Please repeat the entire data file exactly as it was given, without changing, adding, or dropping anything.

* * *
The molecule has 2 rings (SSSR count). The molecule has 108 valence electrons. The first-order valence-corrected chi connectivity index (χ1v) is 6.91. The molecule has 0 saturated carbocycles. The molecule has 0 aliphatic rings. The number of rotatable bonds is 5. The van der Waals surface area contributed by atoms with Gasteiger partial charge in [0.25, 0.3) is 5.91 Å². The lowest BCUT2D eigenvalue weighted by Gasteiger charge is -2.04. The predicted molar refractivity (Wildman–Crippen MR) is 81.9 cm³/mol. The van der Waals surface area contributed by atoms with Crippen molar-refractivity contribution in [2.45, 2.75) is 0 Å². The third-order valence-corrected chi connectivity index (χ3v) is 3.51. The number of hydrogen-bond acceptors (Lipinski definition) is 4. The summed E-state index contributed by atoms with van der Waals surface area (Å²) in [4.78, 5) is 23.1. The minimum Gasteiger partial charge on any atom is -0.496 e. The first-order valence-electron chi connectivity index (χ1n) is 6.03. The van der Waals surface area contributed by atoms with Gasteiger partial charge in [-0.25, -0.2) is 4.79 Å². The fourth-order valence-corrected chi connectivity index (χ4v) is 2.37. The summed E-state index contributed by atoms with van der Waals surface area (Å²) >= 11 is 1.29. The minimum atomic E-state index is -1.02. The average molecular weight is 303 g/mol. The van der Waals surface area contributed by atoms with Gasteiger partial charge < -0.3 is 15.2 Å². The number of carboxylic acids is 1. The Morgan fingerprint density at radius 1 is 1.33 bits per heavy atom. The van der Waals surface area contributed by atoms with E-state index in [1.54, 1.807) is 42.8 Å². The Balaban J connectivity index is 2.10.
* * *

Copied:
The molecule has 2 rings (SSSR count). The molecule has 108 valence electrons. The first-order valence-corrected chi connectivity index (χ1v) is 6.91. The molecule has 0 saturated carbocycles. The molecule has 0 aliphatic rings. The number of rotatable bonds is 5. The van der Waals surface area contributed by atoms with Gasteiger partial charge in [0.25, 0.3) is 5.91 Å². The lowest BCUT2D eigenvalue weighted by Gasteiger charge is -2.04. The predicted molar refractivity (Wildman–Crippen MR) is 81.9 cm³/mol. The van der Waals surface area contributed by atoms with Crippen molar-refractivity contribution in [2.45, 2.75) is 0 Å². The third-order valence-corrected chi connectivity index (χ3v) is 3.51. The number of hydrogen-bond acceptors (Lipinski definition) is 4. The summed E-state index contributed by atoms with van der Waals surface area (Å²) in [4.78, 5) is 23.1. The minimum Gasteiger partial charge on any atom is -0.496 e. The first-order valence-electron chi connectivity index (χ1n) is 6.03. The van der Waals surface area contributed by atoms with Gasteiger partial charge in [-0.25, -0.2) is 4.79 Å². The fourth-order valence-corrected chi connectivity index (χ4v) is 2.37. The summed E-state index contributed by atoms with van der Waals surface area (Å²) >= 11 is 1.29. The minimum atomic E-state index is -1.02. The average molecular weight is 303 g/mol. The van der Waals surface area contributed by atoms with Gasteiger partial charge < -0.3 is 15.2 Å². The number of carboxylic acids is 1. The Morgan fingerprint density at radius 1 is 1.33 bits per heavy atom. The van der Waals surface area contributed by atoms with E-state index in [1.54, 1.807) is 42.8 Å². The Balaban J connectivity index is 2.10.